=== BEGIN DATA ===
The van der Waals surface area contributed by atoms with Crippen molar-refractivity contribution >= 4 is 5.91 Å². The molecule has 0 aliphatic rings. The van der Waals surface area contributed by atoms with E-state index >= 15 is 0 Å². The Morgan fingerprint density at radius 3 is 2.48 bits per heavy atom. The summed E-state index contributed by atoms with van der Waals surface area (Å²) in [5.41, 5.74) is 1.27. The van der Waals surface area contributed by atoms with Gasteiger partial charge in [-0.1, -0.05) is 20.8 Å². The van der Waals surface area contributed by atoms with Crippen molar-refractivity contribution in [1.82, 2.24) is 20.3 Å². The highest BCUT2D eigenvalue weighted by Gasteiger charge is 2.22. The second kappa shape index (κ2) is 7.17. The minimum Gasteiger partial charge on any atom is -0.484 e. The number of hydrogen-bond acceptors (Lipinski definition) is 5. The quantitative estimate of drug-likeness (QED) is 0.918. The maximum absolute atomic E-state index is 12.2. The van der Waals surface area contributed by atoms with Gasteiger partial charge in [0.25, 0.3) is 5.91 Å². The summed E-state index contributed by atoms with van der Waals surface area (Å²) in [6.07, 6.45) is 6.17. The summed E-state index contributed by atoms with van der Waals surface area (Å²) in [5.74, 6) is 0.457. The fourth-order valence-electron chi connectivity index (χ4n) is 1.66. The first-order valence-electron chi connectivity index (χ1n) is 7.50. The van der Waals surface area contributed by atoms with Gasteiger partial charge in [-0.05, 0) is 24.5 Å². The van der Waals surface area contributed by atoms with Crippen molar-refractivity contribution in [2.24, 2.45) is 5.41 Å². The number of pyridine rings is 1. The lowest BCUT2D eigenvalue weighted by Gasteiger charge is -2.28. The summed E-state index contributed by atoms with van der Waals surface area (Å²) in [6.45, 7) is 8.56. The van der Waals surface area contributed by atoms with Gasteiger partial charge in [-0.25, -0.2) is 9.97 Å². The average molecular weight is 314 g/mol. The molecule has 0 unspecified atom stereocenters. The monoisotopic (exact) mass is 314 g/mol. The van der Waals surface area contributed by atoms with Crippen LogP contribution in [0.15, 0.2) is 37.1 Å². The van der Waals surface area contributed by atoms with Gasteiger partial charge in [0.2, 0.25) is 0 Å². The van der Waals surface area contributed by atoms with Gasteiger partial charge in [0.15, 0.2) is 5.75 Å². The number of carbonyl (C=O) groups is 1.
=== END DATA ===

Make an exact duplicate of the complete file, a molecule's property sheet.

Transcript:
The van der Waals surface area contributed by atoms with Crippen molar-refractivity contribution >= 4 is 5.91 Å². The molecule has 0 aliphatic rings. The van der Waals surface area contributed by atoms with E-state index >= 15 is 0 Å². The Morgan fingerprint density at radius 3 is 2.48 bits per heavy atom. The summed E-state index contributed by atoms with van der Waals surface area (Å²) in [5.41, 5.74) is 1.27. The van der Waals surface area contributed by atoms with Gasteiger partial charge in [-0.1, -0.05) is 20.8 Å². The van der Waals surface area contributed by atoms with Crippen molar-refractivity contribution in [1.82, 2.24) is 20.3 Å². The highest BCUT2D eigenvalue weighted by Gasteiger charge is 2.22. The second kappa shape index (κ2) is 7.17. The minimum Gasteiger partial charge on any atom is -0.484 e. The number of hydrogen-bond acceptors (Lipinski definition) is 5. The quantitative estimate of drug-likeness (QED) is 0.918. The maximum absolute atomic E-state index is 12.2. The van der Waals surface area contributed by atoms with Gasteiger partial charge in [0.25, 0.3) is 5.91 Å². The summed E-state index contributed by atoms with van der Waals surface area (Å²) in [6.07, 6.45) is 6.17. The summed E-state index contributed by atoms with van der Waals surface area (Å²) in [5.74, 6) is 0.457. The fourth-order valence-electron chi connectivity index (χ4n) is 1.66. The first-order valence-electron chi connectivity index (χ1n) is 7.50. The van der Waals surface area contributed by atoms with Gasteiger partial charge in [-0.05, 0) is 24.5 Å². The van der Waals surface area contributed by atoms with Crippen molar-refractivity contribution in [2.24, 2.45) is 5.41 Å². The number of pyridine rings is 1. The lowest BCUT2D eigenvalue weighted by Gasteiger charge is -2.28. The summed E-state index contributed by atoms with van der Waals surface area (Å²) in [6.45, 7) is 8.56. The van der Waals surface area contributed by atoms with Gasteiger partial charge in [-0.25, -0.2) is 9.97 Å². The average molecular weight is 314 g/mol. The molecule has 0 unspecified atom stereocenters. The monoisotopic (exact) mass is 314 g/mol. The van der Waals surface area contributed by atoms with Crippen LogP contribution in [0.15, 0.2) is 37.1 Å². The van der Waals surface area contributed by atoms with Gasteiger partial charge in [0.2, 0.25) is 0 Å². The van der Waals surface area contributed by atoms with Gasteiger partial charge in [0.15, 0.2) is 5.75 Å². The number of carbonyl (C=O) groups is 1.